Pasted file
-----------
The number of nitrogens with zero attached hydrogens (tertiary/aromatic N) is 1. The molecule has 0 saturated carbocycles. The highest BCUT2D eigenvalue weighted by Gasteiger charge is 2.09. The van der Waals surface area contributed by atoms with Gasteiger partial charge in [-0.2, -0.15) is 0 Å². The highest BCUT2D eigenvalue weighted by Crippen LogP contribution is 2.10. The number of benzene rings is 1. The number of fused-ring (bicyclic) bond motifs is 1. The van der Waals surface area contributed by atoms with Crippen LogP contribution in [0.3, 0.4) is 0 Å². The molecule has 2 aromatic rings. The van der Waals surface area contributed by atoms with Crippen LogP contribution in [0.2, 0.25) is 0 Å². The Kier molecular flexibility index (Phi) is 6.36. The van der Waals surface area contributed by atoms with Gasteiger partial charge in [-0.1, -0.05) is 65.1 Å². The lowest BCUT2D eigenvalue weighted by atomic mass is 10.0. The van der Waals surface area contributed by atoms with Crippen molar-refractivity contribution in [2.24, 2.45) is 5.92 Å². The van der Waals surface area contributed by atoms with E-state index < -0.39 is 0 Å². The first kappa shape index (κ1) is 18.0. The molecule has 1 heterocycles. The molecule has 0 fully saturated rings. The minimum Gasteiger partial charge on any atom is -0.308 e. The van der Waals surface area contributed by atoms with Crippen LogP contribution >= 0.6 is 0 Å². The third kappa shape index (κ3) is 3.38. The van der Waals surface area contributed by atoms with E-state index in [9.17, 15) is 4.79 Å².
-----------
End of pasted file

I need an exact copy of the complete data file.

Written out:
The number of nitrogens with zero attached hydrogens (tertiary/aromatic N) is 1. The molecule has 0 saturated carbocycles. The highest BCUT2D eigenvalue weighted by Gasteiger charge is 2.09. The van der Waals surface area contributed by atoms with Gasteiger partial charge in [-0.2, -0.15) is 0 Å². The highest BCUT2D eigenvalue weighted by Crippen LogP contribution is 2.10. The number of benzene rings is 1. The number of fused-ring (bicyclic) bond motifs is 1. The van der Waals surface area contributed by atoms with Crippen LogP contribution in [0.3, 0.4) is 0 Å². The molecule has 2 aromatic rings. The van der Waals surface area contributed by atoms with Crippen LogP contribution in [0.2, 0.25) is 0 Å². The Kier molecular flexibility index (Phi) is 6.36. The van der Waals surface area contributed by atoms with Gasteiger partial charge in [-0.1, -0.05) is 65.1 Å². The lowest BCUT2D eigenvalue weighted by atomic mass is 10.0. The van der Waals surface area contributed by atoms with Crippen molar-refractivity contribution in [2.24, 2.45) is 5.92 Å². The van der Waals surface area contributed by atoms with E-state index < -0.39 is 0 Å². The first kappa shape index (κ1) is 18.0. The molecule has 1 heterocycles. The molecule has 0 fully saturated rings. The minimum Gasteiger partial charge on any atom is -0.308 e. The van der Waals surface area contributed by atoms with Crippen LogP contribution >= 0.6 is 0 Å². The third kappa shape index (κ3) is 3.38. The van der Waals surface area contributed by atoms with E-state index in [9.17, 15) is 4.79 Å².